Elaeagnus angustifolia

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Elaeagnus angustifolia
Russian Olive.jpg
Scientific classification edit
Kingdom: Plantae
Clade: Angiosperms
Clade: Eudicots
Clade: Rosids
Order: Rosales
Family: Elaeagnaceae
Genus: Elaeagnus
E. angustifolia
Binomial name
Elaeagnus angustifolia
Fruit in the Muséum de Toulouse

Elaeagnus angustifolia, commonly called Russian olive,[1] silver berry,[2] oleaster,[2] Persian olive,[2] or wild olive,[2] is a species of Elaeagnus, native to western and central Asia, Afghanistan, from southern Russia and Kazakhstan to Turkey, Iran, and parts of Pakistan. It is now also widely established in North America as an introduced species.


Its common name comes from its similarity in appearance to the olive (Olea europaea), in a different botanical family, the Oleaceae.


Lepidote scales on E. angustifolia that give the leaf surface a silvery sheen

Elaeagnus angustifolia is a usually thorny shrub or small tree growing to 5–7 m (16–23 ft) in height. Its stems, buds, and leaves have a dense covering of silvery to rusty scales. The leaves are alternate, lanceolate, 4–9 cm (1 123 12 in) long and 1.0–2.5 cm (38–1 in) broad, with a smooth margin. The highly aromatic flowers, produced in clusters of one to three, are 1 cm long with a four-lobed creamy yellow calyx; they appear in early summer and are followed by clusters of fruit, a small cherry-like drupe 1.0–1.7 cm (381116 in) long, orange-red covered in silvery scales. The fruits are edible and sweet, though with a dryish, mealy texture.

The shrub can fix nitrogen in its roots,[3] enabling it to grow on bare mineral substrates.

Cultivation and invasive behavior[edit]

Russian olive (silver foliage) invading a rare cienega in New Mexico, United States

E. angustifolia was described as Zizyphus cappadocica by John Gerard, and was grown by John Parkinson by 1633,[4] and was also grown in Germany in 1736.[citation needed] It is now widely grown across southern and central Europe as a drought-resistant ornamental plant for its scented flowers, edible fruit, attractive yellow foliage, and black bark.

The species was introduced into North America in the late 19th century, and subsequently escaped cultivation, because its fruits, which seldom ripen in England,[5] are relished by birds which disperse the seeds. Russian olive is considered to be an invasive species in many places in the United States because it thrives on poor soil, has low seedling mortality rates, matures in a few years, and outcompetes wild native vegetation. It often invades riparian habitats where overstory cottonwoods have died.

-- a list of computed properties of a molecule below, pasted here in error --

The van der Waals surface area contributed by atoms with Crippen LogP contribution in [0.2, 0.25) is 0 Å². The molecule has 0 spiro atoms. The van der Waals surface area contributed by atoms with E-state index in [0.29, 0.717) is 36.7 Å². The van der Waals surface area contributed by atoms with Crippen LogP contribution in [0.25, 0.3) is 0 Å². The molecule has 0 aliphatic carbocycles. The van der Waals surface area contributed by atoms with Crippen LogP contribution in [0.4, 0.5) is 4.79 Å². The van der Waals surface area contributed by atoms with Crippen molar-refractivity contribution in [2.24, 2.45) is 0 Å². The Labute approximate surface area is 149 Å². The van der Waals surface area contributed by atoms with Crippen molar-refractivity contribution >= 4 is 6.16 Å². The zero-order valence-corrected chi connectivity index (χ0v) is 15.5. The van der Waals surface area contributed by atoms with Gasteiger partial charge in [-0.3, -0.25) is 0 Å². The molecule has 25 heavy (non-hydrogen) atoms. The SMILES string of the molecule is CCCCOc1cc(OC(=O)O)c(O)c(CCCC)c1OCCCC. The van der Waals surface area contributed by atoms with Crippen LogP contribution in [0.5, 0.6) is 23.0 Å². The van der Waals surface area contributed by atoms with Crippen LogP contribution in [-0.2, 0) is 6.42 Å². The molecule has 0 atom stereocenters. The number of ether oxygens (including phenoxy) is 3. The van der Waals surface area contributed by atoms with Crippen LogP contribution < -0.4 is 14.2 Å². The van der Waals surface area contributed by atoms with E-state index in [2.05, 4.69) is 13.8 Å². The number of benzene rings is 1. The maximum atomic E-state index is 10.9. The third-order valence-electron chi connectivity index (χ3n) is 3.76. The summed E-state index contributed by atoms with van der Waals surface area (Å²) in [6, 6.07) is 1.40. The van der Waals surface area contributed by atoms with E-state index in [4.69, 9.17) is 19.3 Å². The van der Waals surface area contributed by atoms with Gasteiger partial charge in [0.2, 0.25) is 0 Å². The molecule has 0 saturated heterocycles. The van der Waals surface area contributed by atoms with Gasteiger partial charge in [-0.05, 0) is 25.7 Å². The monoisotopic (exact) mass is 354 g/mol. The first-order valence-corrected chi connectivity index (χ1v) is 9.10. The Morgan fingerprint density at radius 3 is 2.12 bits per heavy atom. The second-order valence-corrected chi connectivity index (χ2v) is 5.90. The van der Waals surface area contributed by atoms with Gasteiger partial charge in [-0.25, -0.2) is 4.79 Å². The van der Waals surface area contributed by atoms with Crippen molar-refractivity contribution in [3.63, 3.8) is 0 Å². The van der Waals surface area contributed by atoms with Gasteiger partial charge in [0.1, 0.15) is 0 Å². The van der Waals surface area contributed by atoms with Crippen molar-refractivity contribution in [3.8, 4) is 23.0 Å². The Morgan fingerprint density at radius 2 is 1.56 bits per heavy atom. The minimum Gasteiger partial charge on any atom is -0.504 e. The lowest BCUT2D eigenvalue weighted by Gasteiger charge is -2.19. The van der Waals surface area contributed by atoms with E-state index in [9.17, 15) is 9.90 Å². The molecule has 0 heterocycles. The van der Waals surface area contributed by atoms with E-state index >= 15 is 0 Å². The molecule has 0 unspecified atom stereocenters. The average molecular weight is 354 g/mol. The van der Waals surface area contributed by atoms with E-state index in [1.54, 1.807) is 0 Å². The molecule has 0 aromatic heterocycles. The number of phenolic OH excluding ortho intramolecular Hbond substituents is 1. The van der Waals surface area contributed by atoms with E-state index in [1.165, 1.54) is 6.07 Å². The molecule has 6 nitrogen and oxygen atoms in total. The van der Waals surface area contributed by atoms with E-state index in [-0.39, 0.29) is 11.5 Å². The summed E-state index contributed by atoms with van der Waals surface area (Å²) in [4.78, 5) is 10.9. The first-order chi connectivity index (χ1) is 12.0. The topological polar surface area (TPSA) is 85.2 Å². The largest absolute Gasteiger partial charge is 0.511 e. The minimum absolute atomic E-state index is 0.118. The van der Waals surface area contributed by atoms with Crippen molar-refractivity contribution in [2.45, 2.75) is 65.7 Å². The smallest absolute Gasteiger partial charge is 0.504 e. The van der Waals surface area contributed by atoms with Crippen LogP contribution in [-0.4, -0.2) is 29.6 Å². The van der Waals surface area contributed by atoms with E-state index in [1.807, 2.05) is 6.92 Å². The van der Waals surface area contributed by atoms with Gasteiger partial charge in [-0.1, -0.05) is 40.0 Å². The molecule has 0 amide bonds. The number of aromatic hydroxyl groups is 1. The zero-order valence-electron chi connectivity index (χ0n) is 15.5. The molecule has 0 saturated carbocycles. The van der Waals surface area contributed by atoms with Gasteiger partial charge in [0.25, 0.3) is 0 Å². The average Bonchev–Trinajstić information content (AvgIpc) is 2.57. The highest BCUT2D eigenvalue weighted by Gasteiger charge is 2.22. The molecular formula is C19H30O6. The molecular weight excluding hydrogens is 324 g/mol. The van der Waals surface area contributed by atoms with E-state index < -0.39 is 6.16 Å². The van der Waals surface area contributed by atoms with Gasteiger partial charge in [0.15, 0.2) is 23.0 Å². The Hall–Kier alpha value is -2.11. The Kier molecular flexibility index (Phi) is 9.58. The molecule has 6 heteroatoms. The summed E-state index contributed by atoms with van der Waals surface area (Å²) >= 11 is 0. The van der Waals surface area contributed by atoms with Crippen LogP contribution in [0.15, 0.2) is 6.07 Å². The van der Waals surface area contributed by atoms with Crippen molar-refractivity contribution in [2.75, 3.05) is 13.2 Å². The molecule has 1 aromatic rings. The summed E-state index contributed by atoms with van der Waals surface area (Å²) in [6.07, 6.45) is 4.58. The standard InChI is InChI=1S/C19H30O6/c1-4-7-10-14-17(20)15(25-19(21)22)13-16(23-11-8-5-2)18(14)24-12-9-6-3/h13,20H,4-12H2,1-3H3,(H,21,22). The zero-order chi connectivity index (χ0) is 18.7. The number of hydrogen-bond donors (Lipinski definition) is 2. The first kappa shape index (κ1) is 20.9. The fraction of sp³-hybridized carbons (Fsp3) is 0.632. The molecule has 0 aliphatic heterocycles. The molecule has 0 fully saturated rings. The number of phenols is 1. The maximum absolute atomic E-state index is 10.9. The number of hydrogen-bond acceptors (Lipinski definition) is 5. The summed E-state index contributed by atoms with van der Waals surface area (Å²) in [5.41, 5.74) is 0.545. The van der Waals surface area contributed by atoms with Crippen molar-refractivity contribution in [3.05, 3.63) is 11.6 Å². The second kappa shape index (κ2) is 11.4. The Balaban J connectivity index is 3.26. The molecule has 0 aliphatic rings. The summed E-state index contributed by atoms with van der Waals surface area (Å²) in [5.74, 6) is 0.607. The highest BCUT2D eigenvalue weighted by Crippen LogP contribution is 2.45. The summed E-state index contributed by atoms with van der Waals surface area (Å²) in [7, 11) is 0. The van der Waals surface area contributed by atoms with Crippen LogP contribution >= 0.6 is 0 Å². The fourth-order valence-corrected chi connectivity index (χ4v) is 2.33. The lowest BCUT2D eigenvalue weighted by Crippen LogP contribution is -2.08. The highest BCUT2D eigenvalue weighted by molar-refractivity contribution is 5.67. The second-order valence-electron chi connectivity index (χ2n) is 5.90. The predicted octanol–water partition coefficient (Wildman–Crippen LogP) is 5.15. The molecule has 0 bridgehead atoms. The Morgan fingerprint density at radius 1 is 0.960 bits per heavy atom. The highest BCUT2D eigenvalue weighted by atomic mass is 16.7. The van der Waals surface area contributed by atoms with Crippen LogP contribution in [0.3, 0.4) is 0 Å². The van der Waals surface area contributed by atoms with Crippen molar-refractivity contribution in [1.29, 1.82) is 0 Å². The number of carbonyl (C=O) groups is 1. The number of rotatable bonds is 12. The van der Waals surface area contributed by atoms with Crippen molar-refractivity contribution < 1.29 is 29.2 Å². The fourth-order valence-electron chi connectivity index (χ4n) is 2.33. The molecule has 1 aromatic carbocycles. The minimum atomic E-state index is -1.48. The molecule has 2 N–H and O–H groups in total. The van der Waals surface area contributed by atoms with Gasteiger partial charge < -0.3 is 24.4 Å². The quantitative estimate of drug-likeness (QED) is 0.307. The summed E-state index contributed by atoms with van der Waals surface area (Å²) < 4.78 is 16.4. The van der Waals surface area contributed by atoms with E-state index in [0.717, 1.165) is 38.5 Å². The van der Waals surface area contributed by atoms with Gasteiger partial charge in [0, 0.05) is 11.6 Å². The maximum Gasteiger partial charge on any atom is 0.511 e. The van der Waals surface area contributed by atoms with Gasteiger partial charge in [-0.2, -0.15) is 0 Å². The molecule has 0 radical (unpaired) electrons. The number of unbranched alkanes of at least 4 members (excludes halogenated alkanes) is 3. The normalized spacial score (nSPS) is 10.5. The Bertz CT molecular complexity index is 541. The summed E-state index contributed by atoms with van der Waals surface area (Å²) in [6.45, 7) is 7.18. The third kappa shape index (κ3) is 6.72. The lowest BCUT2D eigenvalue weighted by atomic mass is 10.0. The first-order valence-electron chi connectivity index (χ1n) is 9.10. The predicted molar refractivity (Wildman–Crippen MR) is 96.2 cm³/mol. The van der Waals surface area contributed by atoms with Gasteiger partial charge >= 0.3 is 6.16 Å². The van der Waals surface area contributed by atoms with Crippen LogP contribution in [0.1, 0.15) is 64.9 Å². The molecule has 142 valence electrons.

In Iran, the dried powder of the fruit is used mixed with milk for rheumatoid arthritis and joint pains. It is also one of the seven items which are used in Haft Seen or the seven 'S's which is a traditional table setting of Nowruz, the traditional Persian spring celebration. There is evidence supporting beneficial effects of aqueous extract of Russian olive in reducing the symptoms of osteoarthritis with an efficacy comparable to that of acetaminophen and ibuprofen[6].


Establishment and reproduction of E. angustifolia is primarily by seed, although some spread by vegetative propagation also occurs. The fruit is readily eaten and disseminated by many species of birds. The plants begin to flower and fruit from 3 years old.


  1. ^ "Russian Olive Species Profile". USDA. Retrieved 2016-01-10.
  2. ^ a b c d Bailey, L.H.; Bailey, E.Z.; the staff of the Liberty Hyde Bailey Hortorium (1976). Hortus third: A concise dictionary of plants cultivated in the United States and Canada. New York: Macmillan. ISBN 978-0-02-505470-7.
  3. ^ Forest Service Fire Ecology
  4. ^ Alice M. Coats, Garden Shrubs and Their Histories (1964) 1992, s.v. "Eleagnus".
  5. ^ Parkinson noted that it rarely perfected its fruit (noted by Coats 1992).
  6. ^ https://www.ncbi.nlm.nih.gov/pmc/articles/PMC4908661/

External links[edit]